STATE of Maine v. Buddy ROBINSON.
[¶ 1] Buddy Robinson appeals from a judgment of conviction of the murder of Christiana Fesmire, 17–A M.R.S. § 201(1)(A) (2015), entered by the trial court (Androscoggin County, MG Kennedy, J.) after a jury trial. Robinson argues that the court erred when it found that he was not unfairly prejudiced by prosecutorial misconduct and that he was denied a fair trial by the court's responses to the jury's request for a read-back during its deliberations. Although we conclude that the State engaged in misconduct during the trial, we affirm the conviction.
[¶ 2] Viewed in the light most favorable to the State, the evidence establishes the following facts. See State v. Dolloff, 2012 ME 130, ¶ 3, 58 A.3d 1032. In 2009, Robinson and his sister were employed at a business in Lewiston. There, the sister met Christiana Fesmire.
[¶ 3] Robinson's sister and her child resided in the second floor apartment of a house that she owned in Lewiston. In November 2010, Fesmire was looking for a place to live, and the sister offered Fesmire the vacant first floor apartment in her building. Around that time, Robinson moved into the upstairs unit with his sister and her son. Robinson's sister ran a prostitution ring and Fesmire began working for her, but in the spring of 2011, she worked less for the sister and spent more time away from the apartment. On June 28, Robinson's sister told him that Fesmire had told a prostitution client that the sister was operating a prostitution business. Robinson became upset and said that he was “going to kill” Fesmire.
[¶ 4] On June 30, 2011, the sister agreed to lend her Lexus to Fesmire the next day so that Fesmire could drive to a family reunion. In a text message sent to the sister on the morning of July 1, 2011, Fesmire wrote that she would pick up the car later that morning. Between 7:00 and 7:30 that morning, the sister left her apartment with a woman who worked for her as a prostitute. As they were leaving, they saw Fesmire arriving, and the sister had a brief conversation with Fesmire about the location of the car keys.
[¶ 5] Robinson's sister and the woman who worked for her went to the premises of the business where the sister worked. While the sister was there, Robinson used Fesmire's cellular telephone to call his sister and tell her that he had had a fight with Fesmire. Later that morning, the sister and the woman who worked for her returned to the sister's apartment, and both of them noticed that the sister's Lexus was still there. Robinson was present and told his sister that he and Fesmire “got into a fight,” and that “he took care of the situation.” He further stated that Fesmire's body was in the trunk of the Lexus. The woman who worked for Robinson's sister saw that Robinson's pants were wet and heard Robinson say that Fesmire “had thrown up blood everywhere because she was on drugs.” After Robinson left to go to work, his sister found splattered blood and a mop in a bucket of bloody water in the kitchen of the first floor apartment. The sister later told the woman who worked for her that Robinson had killed Fesmire and that Robinson “had cleaned it up and put [Fesmire] in the trunk.”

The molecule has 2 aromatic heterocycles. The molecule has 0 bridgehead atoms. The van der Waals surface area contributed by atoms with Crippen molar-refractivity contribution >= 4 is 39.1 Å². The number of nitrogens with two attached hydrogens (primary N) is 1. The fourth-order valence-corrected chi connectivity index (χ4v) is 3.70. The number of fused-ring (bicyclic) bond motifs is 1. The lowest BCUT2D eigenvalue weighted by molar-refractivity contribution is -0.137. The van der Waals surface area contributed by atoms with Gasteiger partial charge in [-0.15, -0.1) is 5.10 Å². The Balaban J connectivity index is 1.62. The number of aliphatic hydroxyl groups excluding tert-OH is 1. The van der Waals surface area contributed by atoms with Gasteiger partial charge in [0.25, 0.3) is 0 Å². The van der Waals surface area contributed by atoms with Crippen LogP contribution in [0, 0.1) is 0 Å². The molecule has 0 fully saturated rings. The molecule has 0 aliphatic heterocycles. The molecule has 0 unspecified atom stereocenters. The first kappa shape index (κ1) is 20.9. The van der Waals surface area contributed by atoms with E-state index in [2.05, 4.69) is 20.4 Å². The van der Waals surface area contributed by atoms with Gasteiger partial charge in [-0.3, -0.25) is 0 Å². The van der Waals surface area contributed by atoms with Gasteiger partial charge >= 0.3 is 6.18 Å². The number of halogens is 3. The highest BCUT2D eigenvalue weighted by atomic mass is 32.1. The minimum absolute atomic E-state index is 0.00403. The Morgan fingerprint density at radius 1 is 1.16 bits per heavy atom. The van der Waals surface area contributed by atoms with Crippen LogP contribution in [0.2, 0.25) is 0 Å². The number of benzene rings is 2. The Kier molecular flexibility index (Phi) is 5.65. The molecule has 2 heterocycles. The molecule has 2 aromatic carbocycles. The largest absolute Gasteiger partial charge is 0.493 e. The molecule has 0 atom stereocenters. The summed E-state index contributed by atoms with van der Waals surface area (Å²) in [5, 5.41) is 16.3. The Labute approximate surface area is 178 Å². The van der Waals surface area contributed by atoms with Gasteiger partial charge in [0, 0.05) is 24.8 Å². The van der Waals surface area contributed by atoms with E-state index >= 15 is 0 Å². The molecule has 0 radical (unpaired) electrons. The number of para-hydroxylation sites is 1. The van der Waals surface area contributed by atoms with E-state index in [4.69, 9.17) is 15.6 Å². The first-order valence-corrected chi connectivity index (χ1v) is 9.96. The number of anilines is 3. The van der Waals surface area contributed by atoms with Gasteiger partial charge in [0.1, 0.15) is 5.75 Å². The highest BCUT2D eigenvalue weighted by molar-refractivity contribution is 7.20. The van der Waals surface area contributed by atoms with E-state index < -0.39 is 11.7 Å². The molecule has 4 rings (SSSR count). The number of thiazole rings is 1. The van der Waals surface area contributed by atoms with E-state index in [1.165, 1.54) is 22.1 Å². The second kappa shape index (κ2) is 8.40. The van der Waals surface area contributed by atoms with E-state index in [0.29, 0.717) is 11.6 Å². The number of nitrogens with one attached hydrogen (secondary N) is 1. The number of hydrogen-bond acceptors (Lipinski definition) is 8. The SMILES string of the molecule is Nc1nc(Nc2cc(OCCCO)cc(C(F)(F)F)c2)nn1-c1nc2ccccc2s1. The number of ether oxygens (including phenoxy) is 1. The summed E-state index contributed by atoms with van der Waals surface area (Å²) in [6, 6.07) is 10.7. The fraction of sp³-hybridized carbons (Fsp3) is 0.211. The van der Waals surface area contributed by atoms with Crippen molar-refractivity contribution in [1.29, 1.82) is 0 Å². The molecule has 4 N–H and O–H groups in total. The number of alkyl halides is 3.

[¶ 6] At approximately 8:00 p.m. that day, Robinson's sister picked him up at their workplace as he finished his shift, and they returned to the sister's apartment. From there, Robinson left again in the Lexus. He returned later that night, and then left his sister's residence with his sister and a friend of his sister to drive to Augusta as part of a planned trip to Presque Isle. The sister drove her Cadillac, and Robinson again drove the Lexus.
[¶ 7] That night, Robinson sent a series of text messages to a person he had worked with in the Maine Army National Guard. In those text messages, he wrote that “he was a really horrible person,” that “he had hurt somebody badly,” and “I don't have to worry about her—I will never see her again, I don't have to worry about her anymore” because “she's dead.” He described himself as an “evil person” and wrote that he did not deserve to live.
[¶ 8] After spending the night in an Augusta motel, Robinson and his sister went to a store where, at Robinson's request, the sister bought paper towels, bleach, and air fresheners. While in the parking lot, the sister smelled a bad odor coming from the trunk of the Lexus after Robinson opened it. They traveled to Presque Isle in the sister's Cadillac, leaving the Lexus at the store and picking it up on their return the next day.
[¶ 9] When they returned to Lewiston, Robinson, his sister, and two other people went on a planned camping trip. Robinson again drove the Lexus and the others rode in the Cadillac. While camping that evening, Robinson told his sister that “he had to sit on [Fesmire] in the bathtub” and that he had disposed of her body in a “swampy area.” During the weekend when they were camping, Robinson's sister sold the Lexus to a friend who was looking to buy a car. Soon after returning from the camping trip, Robinson, the sister, and her son moved out of the apartment where they had been living and relocated elsewhere in Lewiston.